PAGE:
OBSERVERS ROOM : ALEXANDRA LANGE
Manhattan's museums switch sites: Met to the Whitney, Folk Art to MoMA.
PLACES : NICK SOWERS
Earlier this week we featured selections from Architecture in Uniform
, a new exhibition at the Canadian Centre for Architecture that investigates the role of architects during the Second World War. We're pleased to follow with several soundscapes recorded by architect Nick Sowers during a journey along the Atlantikwall
, the line of coastal fortifications built by the Nazis to defend western Europe against invasion by the Allies. Sowers found an evocative mix of ruin and renovation: some of the old bunkers are decaying, while others have been repurposed as museums and, at one French resort, as beachfront cabanas.
OBSERVERS ROOM : JOHN THACKARA
Whenever electricity is transmitted from one place to another a certain amount is simply lost. In older grids, energy is wasted overcoming resistance in the lines themselves. In extremely high voltage lines, so-called corona discharge losses (as shown in the image above) can offset the lower resistance losses.
OBSERVERS ROOM : JULIE LASKY
A committee convened by the government of Chandigarh, India, is assessing the value of site-specific furniture pieces designed by Le Corbusier and Pierre Jeanneret a half-century ago.
OBSERVERS ROOM : RICK POYNOR
I have contributed a list of 20 books every graphic designer should read to the Designers & Books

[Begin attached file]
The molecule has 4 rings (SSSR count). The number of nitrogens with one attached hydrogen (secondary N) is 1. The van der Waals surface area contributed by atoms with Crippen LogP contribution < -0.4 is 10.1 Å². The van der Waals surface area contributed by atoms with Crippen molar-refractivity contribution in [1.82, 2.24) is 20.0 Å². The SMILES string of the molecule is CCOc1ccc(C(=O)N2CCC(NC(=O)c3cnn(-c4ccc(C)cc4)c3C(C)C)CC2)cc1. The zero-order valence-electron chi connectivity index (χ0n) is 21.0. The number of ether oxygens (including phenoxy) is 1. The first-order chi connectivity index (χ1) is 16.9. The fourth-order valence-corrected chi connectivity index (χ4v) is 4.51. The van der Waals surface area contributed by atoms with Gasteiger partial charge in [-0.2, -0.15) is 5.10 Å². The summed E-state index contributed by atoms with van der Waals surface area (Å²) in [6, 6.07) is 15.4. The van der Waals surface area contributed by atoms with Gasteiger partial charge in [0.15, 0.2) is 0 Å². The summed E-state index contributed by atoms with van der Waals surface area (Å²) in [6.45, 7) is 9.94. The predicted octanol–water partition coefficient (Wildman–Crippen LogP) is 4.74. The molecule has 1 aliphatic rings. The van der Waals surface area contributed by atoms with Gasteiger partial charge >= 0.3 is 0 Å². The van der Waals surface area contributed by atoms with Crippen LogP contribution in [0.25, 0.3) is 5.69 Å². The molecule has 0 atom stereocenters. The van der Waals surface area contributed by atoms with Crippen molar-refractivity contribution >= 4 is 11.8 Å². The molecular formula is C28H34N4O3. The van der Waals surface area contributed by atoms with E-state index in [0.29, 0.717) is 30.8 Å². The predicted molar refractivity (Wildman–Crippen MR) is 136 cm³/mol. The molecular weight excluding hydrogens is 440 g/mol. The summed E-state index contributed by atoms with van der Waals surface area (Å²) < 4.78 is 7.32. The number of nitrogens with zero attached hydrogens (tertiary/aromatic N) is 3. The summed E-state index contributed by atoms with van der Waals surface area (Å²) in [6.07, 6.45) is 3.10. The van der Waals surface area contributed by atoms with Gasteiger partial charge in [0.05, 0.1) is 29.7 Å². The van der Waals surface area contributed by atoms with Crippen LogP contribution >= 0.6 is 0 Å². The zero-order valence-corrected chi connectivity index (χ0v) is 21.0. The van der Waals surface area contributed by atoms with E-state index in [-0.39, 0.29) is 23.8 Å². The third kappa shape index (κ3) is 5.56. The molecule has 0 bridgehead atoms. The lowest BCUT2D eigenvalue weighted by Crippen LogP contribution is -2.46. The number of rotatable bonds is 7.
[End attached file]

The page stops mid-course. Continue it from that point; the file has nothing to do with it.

website, which is rapidly growing into a wonderful resource. The Dictionary of Visual Language
, first published in 1980, is one of the titles. This durable classic shows that effectively redeemed clichés are the crux of graphic communication.
OBSERVERS ROOM : MARK LAMSTER
One of the flat-out coolest buildings I've come across recently is Jakob & MacFarlane's Orange Cube, in Lyon. It is, surprisingly, not a museum or cultural institution, but an office building. I'm typically not one for formal effects for their own sake
, but this building, while inventive, escapes that kind of navel-gazing trap.
CHANGE OBSERVER : CLAIRE LUI
"Plastics are amazing materials, though that can be hard to remember when you’re looking at photos of seabirds with bellies full of trash."
PLACES : MIRKO ZARDINI & JEAN-LOUIS COHEN
Sixty-six years ago this week the Nazis surrendered to the Allies, ending the European hostilities of the most destructive war in history. On this anniversary of the treaty signing, we present selections from Architecture in Uniform: Designing and Building for the Second World War
, a new exhibition at the Canadian Centre for Architecture that investigates the effects of the war on the built environment and on the field of architecture. As historian and curator Jean-Louis Cohen argues, architects "proved to be as strategically indispensable as did the scientists and engineers."
OBSERVATORY : JESSICA HELFAND
Before everyone had cameras, the baby picture was the purview of Mom and Dad, and among so many other things, we have them to thank for remembering to capture us as we once were: smaller, rounder, goofier, balder. (Although, in some cases, less bald.)
OBSERVERS ROOM : RICK POYNOR
This week I was reminded again of the British design educator, writer and editor Paul Stiff, who died in February, by the arrival of a collection of design essays that has just been published in Poland. It contains an article titled “Stop Sitting Around and Start Reading,” a rigorously argued riposte to the claims made about reading in the 1990s by experimental typographers.